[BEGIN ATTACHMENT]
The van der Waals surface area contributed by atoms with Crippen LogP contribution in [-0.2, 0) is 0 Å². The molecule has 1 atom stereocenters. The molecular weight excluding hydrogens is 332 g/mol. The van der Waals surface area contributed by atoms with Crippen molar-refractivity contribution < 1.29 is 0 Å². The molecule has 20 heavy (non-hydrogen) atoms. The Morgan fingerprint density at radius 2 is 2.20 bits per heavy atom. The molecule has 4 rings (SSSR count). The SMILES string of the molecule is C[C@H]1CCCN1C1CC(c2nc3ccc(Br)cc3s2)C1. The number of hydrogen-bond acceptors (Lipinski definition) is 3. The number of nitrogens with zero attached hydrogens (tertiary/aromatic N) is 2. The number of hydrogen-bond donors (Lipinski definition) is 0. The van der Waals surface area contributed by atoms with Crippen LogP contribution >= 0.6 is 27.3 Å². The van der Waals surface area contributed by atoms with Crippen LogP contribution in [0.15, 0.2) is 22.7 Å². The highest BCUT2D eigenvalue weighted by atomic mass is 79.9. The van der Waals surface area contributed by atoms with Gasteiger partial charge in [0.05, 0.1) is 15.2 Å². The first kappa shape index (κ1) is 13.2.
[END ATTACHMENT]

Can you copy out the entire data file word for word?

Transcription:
The van der Waals surface area contributed by atoms with Crippen LogP contribution in [-0.2, 0) is 0 Å². The molecule has 1 atom stereocenters. The molecular weight excluding hydrogens is 332 g/mol. The van der Waals surface area contributed by atoms with Crippen molar-refractivity contribution < 1.29 is 0 Å². The molecule has 20 heavy (non-hydrogen) atoms. The Morgan fingerprint density at radius 2 is 2.20 bits per heavy atom. The molecule has 4 rings (SSSR count). The SMILES string of the molecule is C[C@H]1CCCN1C1CC(c2nc3ccc(Br)cc3s2)C1. The number of hydrogen-bond acceptors (Lipinski definition) is 3. The number of nitrogens with zero attached hydrogens (tertiary/aromatic N) is 2. The number of hydrogen-bond donors (Lipinski definition) is 0. The van der Waals surface area contributed by atoms with Crippen LogP contribution >= 0.6 is 27.3 Å². The van der Waals surface area contributed by atoms with Crippen LogP contribution in [0.15, 0.2) is 22.7 Å². The highest BCUT2D eigenvalue weighted by atomic mass is 79.9. The van der Waals surface area contributed by atoms with Gasteiger partial charge in [0.05, 0.1) is 15.2 Å². The first kappa shape index (κ1) is 13.2.